Stocks Surge Due To Healthcare Ruling

The Supreme Court upheld the 2010 health care overhaul law on June 28th, 2012 which caused shares of hospital operators to jump. The court ruled the health care law constitutional by a 5 to 4 majority. The vote includes a provision that requires most people to have health insurance or pay a fine for not having insurance. The law is be expected to help hospitals see more patients and more bills will be covered by insurance companies.

The Patient Protection and Affordable Care Act was signed by President Obama in March 2010, but not without a lot of intense debate. The law will allow parents to keep their children on their insurance policies until the child turns 26 and prohibits insurers from dropping members from plans who have become ill. The law also prohibits insurers from excluding children under the ages of 19 who have had pre-existing health conditions, requires insurers to spend a certain percentage of their “premium dollars” on medical care and it also authorizes the Food and Drug Administration to approve generic versions of biotech drugs. The push for more generic versions of biotech drugs is to drive down the rising costs of pharmaceutical drugs to consumers.

Health insurers won’t be able to exclude people with pre-existing health problems or make them pay higher premiums and consumers will be able to buy health insurance through exchanges by 2014. Parts of the health care law are being phased in.

After news of the health care law being upheld, hospital stocks rose. HCA Holdings Inc., the biggest hospital chain, rose $1.89 to $28.50, or 7.1%. Many other hospital chains also saw rises in their stocks because of the health care law. Part of the reason these stocks are rising is because hospitals will see more patients and insurers will pay the hospitals for fees. With more patients in the hospitals, there will be more fees for the hospitals to collect from the insurers.

Since many of the mandates don’t start until 2014 and when they do, most Americans will be required to carry insurance or pay the penalty. The penalty will start at $95 a year or up to 1% of a person’s income, whichever is greater.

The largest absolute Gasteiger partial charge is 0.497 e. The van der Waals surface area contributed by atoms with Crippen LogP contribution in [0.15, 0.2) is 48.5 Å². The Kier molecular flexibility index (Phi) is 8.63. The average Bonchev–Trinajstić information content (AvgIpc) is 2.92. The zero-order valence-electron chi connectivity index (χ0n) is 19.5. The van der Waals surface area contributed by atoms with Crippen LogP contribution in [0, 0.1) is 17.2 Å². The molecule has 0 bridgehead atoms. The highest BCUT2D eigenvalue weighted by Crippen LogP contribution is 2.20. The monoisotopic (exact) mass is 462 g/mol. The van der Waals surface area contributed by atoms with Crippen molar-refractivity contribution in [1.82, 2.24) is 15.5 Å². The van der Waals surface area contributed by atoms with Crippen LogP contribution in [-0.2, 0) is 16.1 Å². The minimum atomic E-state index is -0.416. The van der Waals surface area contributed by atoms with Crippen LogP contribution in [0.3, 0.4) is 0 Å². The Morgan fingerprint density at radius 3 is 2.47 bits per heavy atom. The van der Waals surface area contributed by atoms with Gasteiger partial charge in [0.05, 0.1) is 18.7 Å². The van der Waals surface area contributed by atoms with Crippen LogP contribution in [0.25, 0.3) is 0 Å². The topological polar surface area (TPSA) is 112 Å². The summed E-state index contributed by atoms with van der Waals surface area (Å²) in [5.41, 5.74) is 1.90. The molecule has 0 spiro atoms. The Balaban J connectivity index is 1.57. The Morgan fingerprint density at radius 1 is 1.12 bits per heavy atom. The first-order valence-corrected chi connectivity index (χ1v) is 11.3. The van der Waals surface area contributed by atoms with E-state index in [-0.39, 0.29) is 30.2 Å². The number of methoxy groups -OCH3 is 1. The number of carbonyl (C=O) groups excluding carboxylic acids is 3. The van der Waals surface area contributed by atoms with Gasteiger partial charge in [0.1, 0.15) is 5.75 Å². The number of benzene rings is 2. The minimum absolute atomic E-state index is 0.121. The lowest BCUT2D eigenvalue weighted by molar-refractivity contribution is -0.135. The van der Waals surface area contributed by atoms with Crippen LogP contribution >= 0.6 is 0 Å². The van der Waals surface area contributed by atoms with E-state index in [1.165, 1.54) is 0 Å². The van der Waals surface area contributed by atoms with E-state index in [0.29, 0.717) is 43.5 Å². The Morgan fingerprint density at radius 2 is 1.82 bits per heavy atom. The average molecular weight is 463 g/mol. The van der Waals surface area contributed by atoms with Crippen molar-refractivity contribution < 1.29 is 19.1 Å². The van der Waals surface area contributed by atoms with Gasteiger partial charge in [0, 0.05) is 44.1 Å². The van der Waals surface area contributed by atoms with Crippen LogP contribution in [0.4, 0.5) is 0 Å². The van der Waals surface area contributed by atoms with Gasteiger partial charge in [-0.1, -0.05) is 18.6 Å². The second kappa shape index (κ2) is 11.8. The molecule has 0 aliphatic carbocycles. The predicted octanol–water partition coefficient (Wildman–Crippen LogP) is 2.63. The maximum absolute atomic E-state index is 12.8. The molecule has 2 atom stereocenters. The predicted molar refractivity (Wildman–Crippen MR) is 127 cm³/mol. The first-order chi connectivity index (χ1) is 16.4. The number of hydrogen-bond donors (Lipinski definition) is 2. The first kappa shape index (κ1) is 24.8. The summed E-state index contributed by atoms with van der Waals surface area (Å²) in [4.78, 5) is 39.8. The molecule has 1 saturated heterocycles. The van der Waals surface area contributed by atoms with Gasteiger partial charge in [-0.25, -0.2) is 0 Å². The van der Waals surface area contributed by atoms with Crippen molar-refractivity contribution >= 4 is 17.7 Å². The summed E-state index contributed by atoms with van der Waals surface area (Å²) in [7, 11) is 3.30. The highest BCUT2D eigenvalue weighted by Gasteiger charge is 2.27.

The increased number of insured people also means that the number of patient records will also increase. Healthcare organizations will also need to stay compliant with HIPAA security standards which states that organizations need to implement layered security to prevent unauthorized access to patient records. Since many healthcare organizations have electronic health records for their patients, they need to protect them in a secure way.

An effective way for healthcare organizations to protect their electronic healthcare records is to incorporate a two factor authentication solution using one time passwords. This solution is effective, cost efficient and is a layered security solution. The most effective form of two factor authentication using one time passwords is using a login, as one factor, and a one-time password sent to a mobile phone, as the second factor. The reason this form of two factor authentication is so effective is because it uses an out-of-band authentication method to authentic users. This means that a separate channel is used to authenticate a user from the main channel.

For example, a doctor trying to access a patient record can use his login and password on a computer login screen as one form of authentication and also receive a one-time password sent to his mobile phone as a second factor of authenticating him. The mobile phone is the out-of-band authentication channel because the password isn’t being sent from the computer, but rather from a separate server which sends it to the mobile phone. It’s effective because if a hacker were to steal this doctor’s username and password, they still wouldn’t be able to login because they wouldn’t have the mobile phone which receives the one time password. It’s cost efficient because there is no more hardware to deploy or software to install.

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